Make a Financial Plan comments

By Wendy Mihm | February 1, 2011

A Plane Bound for Nowhere

Imagine for a moment that you and your spouse knew you wanted to go on vacation.  You would reasonably expect to travel safely to and from your destination, and to have a good time.  But would the two of you ever just get on a plane – any plane – if you didn’t know where the plane was going?  Would you get on the plane if you didn’t know if it was going to a big city or a tropical island?  Ski slopes or a quaint village?

The whole concept would probably feel extremely uncomfortable, and I doubt you would ever do such a foolish thing.

But every day, households across America do this very same thing with regard to their financial future.

Think about it.

If you don’t have a plan, a specific vision for where your retirement investments are taking you, are you not just getting on plane bound for an unknown financial destination?

Envision your Retirement

My objective in this article is to motivate you to talk with your spouse about what the two of you envision for your financial future – specifically your retirement – and then move from a discussion to a more crystallized, shared goal.

I know your days are crazy.  I totally empathize.  But if you have time to decide which plane you’re going to get on for your next family vacation, I argue that you can make time to decide on your retirement destination.  Because if you don’t, you’re essentially on a plane to nowhere.  Ok, I’ll stop yammering atop my soapbox and get on with it.

Here’s what compelled me to write this article.  One of the finance books I read as part of my research for this website is called “Smart Couples Finish Rich.”  It’s a good one for couples and I recommend it if you are into reading financial planning books.  It gives a bunch of examples of couples that did a great job of planning for retirement, and contrasts them to couples that did no planning at all.  The latter sets of couples are all are facing retirement with very little in their accounts and no time to address the problem. 

In one instance, there is a couple that has a fair amount in their retirement account, but they have not communicated at all.  Somehow, they arrive at a financial planner’s office, both in their retirement years, with entirely different visions of how to spend the money they’ve spent the last 40 years socking away.  They have not just talked to each other about how they would like to retire.  Seems like they might have found the time over the course of the past 40 years.  It just struck me as crazy and worth addressing, both in my own financial household and yours.

So now is the time to make a financial plan, and have a conversation about what your retirement will look like.  Here are some questions to get the conversation rolling.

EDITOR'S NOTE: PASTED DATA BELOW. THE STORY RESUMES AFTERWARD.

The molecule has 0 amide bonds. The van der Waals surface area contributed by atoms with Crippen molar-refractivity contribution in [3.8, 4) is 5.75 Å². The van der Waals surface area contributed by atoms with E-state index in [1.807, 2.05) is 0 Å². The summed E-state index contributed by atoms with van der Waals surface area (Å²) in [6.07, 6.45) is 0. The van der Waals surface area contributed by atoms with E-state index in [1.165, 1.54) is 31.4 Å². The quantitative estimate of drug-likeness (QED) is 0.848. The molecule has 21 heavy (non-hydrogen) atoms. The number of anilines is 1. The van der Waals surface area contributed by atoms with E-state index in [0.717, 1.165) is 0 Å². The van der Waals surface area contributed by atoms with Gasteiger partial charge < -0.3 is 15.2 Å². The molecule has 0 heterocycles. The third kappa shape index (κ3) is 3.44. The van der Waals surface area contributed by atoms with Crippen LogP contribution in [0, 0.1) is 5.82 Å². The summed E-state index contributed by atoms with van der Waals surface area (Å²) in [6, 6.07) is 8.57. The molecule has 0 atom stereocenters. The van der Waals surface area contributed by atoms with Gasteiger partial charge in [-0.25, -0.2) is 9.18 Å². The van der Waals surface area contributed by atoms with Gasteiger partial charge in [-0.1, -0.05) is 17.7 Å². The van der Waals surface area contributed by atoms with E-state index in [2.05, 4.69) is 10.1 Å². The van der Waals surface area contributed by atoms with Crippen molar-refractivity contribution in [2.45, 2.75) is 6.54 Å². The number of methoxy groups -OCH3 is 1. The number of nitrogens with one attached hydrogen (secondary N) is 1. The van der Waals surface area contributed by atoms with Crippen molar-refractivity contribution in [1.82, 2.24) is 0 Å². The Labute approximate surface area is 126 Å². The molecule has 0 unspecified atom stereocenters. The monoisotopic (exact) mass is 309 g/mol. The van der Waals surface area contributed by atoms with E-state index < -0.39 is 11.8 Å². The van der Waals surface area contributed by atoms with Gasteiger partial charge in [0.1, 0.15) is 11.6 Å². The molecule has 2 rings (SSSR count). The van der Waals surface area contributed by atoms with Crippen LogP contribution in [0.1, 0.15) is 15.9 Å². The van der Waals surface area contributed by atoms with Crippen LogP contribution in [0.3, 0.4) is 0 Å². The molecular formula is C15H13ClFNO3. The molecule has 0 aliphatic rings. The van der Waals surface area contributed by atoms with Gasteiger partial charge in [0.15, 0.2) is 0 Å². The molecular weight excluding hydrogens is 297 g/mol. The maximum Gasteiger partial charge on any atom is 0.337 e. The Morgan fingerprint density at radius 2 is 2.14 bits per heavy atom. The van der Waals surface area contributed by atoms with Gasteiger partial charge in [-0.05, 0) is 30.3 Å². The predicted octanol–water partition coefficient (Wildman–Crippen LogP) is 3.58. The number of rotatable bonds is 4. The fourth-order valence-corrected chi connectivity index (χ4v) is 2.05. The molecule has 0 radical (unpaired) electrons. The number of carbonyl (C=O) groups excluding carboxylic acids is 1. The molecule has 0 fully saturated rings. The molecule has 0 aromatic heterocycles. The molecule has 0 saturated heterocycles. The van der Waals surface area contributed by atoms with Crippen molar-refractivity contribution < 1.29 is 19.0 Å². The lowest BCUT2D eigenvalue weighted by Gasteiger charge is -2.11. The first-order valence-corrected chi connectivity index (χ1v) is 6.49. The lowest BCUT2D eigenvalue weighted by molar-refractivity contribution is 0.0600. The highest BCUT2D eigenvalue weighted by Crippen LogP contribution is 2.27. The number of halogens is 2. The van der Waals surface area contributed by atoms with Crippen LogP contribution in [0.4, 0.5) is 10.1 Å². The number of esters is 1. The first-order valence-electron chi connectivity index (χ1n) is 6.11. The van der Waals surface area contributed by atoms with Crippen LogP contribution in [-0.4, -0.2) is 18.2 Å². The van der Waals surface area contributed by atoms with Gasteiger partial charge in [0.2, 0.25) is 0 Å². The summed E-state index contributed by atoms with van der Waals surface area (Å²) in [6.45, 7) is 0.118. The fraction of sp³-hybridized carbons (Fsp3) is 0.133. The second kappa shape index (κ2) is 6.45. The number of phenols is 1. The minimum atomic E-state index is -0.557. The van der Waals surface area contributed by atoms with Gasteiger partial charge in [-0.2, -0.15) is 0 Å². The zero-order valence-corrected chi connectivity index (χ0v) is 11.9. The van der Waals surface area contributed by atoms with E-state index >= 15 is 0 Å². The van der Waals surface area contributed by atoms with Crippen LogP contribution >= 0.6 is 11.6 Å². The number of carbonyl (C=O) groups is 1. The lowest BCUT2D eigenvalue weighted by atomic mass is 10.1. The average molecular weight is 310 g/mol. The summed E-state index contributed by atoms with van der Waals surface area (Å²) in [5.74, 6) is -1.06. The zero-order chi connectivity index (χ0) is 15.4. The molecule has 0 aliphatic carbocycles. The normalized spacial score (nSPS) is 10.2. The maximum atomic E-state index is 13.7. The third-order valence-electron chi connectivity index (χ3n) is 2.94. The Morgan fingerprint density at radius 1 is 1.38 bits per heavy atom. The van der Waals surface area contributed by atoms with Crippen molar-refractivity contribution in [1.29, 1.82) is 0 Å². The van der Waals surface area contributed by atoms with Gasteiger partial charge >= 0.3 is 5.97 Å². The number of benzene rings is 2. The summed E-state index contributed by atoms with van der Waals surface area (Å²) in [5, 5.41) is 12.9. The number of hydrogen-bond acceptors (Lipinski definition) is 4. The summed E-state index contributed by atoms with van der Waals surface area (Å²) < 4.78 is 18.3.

Discuss Retirement With Your Spouse

  • Where should we retire?
  • Do we want to be near the kids and the grandkids?
  • In a big city?
  • In the country?
  • In a college town?
  • In more than one location?
  • Do we want to travel?
  • Do we want to have a smaller house so we can travel more and not worry about the house, or a big house so we can stay home and have our families and grandchildren visit a lot?
  • What about long term care insurance in case one or both of us needs extensive medical care?
  • When do we want to retire?
  • How much money do we need?
  • Are we on track to have that much?
  • Will we have a pension do draw on?
  • Will our house be paid off by then?
  • Will our kids be out of college?
  • Will we want to pursue hobbies or classes?
  • Will we want to buy any big ticket items like a boat or a piece of property?

These are all things you and your spouse should discuss now and try to come to agreement on.  Look how big these topics are!  It may take more than one conversation.  In fact, it may take a few years for some of these concepts to gel.  The truth is, you may even change your mind over time.  But if you keep the conversation going, you can change your minds together. 

The key is to have a shared vision and get your finances behind it.  So get some agreement between the two of you about a number to aim for in your retirement accounts, and then make a plan to go after it aggressively.  Max out your 401k plans.  Start a traditional or Roth IRA.  See our article called Get Started Investing for ideas on that topic.

Now if you have a shared vision and a shared plan to get you there, you can avoid finding out at age 65, in some financial planner’s office, that one of you assumed you’d plop down right next to the grandkids, while the other has always dreamed of a cabin in Costa Rica.  Awkward!


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